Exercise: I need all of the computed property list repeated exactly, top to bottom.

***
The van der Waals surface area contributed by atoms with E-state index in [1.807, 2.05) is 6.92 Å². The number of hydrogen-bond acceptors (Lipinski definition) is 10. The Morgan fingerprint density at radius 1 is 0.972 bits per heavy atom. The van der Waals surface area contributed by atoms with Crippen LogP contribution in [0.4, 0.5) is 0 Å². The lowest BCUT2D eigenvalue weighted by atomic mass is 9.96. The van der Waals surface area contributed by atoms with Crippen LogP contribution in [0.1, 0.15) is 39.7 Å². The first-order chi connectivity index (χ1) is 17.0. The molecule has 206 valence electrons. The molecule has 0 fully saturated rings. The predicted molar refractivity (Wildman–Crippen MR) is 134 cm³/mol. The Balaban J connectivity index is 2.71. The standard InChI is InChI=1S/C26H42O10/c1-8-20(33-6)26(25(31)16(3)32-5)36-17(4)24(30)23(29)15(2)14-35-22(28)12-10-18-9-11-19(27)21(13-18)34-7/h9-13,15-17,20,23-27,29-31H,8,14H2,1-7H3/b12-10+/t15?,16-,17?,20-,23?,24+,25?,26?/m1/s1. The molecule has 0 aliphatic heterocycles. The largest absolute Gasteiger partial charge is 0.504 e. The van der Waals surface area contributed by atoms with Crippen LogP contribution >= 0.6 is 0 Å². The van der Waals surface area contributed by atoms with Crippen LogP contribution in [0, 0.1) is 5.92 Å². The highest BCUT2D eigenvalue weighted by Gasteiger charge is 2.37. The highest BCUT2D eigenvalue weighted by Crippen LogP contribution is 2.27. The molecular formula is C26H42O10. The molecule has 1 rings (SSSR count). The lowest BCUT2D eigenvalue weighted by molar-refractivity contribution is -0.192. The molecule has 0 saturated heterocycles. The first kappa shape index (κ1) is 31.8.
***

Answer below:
The van der Waals surface area contributed by atoms with E-state index in [1.807, 2.05) is 6.92 Å². The number of hydrogen-bond acceptors (Lipinski definition) is 10. The Morgan fingerprint density at radius 1 is 0.972 bits per heavy atom. The van der Waals surface area contributed by atoms with Crippen LogP contribution in [0.4, 0.5) is 0 Å². The lowest BCUT2D eigenvalue weighted by atomic mass is 9.96. The van der Waals surface area contributed by atoms with Crippen LogP contribution in [0.1, 0.15) is 39.7 Å². The first-order chi connectivity index (χ1) is 17.0. The molecule has 206 valence electrons. The molecule has 0 fully saturated rings. The predicted molar refractivity (Wildman–Crippen MR) is 134 cm³/mol. The Balaban J connectivity index is 2.71. The standard InChI is InChI=1S/C26H42O10/c1-8-20(33-6)26(25(31)16(3)32-5)36-17(4)24(30)23(29)15(2)14-35-22(28)12-10-18-9-11-19(27)21(13-18)34-7/h9-13,15-17,20,23-27,29-31H,8,14H2,1-7H3/b12-10+/t15?,16-,17?,20-,23?,24+,25?,26?/m1/s1. The molecule has 0 aliphatic heterocycles. The largest absolute Gasteiger partial charge is 0.504 e. The van der Waals surface area contributed by atoms with Crippen LogP contribution >= 0.6 is 0 Å². The van der Waals surface area contributed by atoms with Crippen LogP contribution in [0, 0.1) is 5.92 Å². The highest BCUT2D eigenvalue weighted by Gasteiger charge is 2.37. The highest BCUT2D eigenvalue weighted by Crippen LogP contribution is 2.27. The molecular formula is C26H42O10. The molecule has 1 rings (SSSR count). The lowest BCUT2D eigenvalue weighted by molar-refractivity contribution is -0.192. The molecule has 0 saturated heterocycles. The first kappa shape index (κ1) is 31.8.